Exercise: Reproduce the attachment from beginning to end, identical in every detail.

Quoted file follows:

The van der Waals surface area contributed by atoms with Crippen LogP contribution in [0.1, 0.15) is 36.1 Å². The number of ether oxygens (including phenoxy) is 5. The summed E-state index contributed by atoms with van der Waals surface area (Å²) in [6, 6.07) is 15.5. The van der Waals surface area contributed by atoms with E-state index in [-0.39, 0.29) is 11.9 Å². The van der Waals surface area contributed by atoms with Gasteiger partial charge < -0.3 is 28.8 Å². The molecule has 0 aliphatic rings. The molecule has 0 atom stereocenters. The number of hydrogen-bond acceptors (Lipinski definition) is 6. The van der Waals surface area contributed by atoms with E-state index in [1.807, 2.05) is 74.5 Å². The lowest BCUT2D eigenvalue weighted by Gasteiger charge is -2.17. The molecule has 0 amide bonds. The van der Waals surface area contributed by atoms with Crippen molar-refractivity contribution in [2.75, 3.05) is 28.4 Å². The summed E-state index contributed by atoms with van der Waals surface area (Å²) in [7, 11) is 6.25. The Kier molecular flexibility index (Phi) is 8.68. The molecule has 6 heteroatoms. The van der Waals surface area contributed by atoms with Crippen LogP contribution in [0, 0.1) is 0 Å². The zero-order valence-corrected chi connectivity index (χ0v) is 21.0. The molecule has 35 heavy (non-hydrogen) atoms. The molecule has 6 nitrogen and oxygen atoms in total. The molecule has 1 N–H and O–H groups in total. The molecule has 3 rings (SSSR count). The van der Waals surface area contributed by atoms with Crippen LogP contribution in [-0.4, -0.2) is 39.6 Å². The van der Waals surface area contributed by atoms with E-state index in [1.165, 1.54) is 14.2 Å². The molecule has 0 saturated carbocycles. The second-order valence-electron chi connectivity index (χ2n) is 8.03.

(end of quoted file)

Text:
The van der Waals surface area contributed by atoms with Crippen LogP contribution in [0.1, 0.15) is 36.1 Å². The number of ether oxygens (including phenoxy) is 5. The summed E-state index contributed by atoms with van der Waals surface area (Å²) in [6, 6.07) is 15.5. The van der Waals surface area contributed by atoms with E-state index in [-0.39, 0.29) is 11.9 Å². The van der Waals surface area contributed by atoms with Gasteiger partial charge < -0.3 is 28.8 Å². The molecule has 0 aliphatic rings. The molecule has 0 atom stereocenters. The number of hydrogen-bond acceptors (Lipinski definition) is 6. The van der Waals surface area contributed by atoms with E-state index in [1.807, 2.05) is 74.5 Å². The lowest BCUT2D eigenvalue weighted by Gasteiger charge is -2.17. The molecule has 0 amide bonds. The van der Waals surface area contributed by atoms with Crippen molar-refractivity contribution in [2.75, 3.05) is 28.4 Å². The summed E-state index contributed by atoms with van der Waals surface area (Å²) in [7, 11) is 6.25. The Kier molecular flexibility index (Phi) is 8.68. The molecule has 6 heteroatoms. The van der Waals surface area contributed by atoms with Crippen LogP contribution in [0, 0.1) is 0 Å². The zero-order valence-corrected chi connectivity index (χ0v) is 21.0. The molecule has 35 heavy (non-hydrogen) atoms. The molecule has 6 nitrogen and oxygen atoms in total. The molecule has 1 N–H and O–H groups in total. The molecule has 3 rings (SSSR count). The van der Waals surface area contributed by atoms with Crippen LogP contribution in [-0.4, -0.2) is 39.6 Å². The van der Waals surface area contributed by atoms with E-state index in [1.165, 1.54) is 14.2 Å². The molecule has 0 saturated carbocycles. The second-order valence-electron chi connectivity index (χ2n) is 8.03.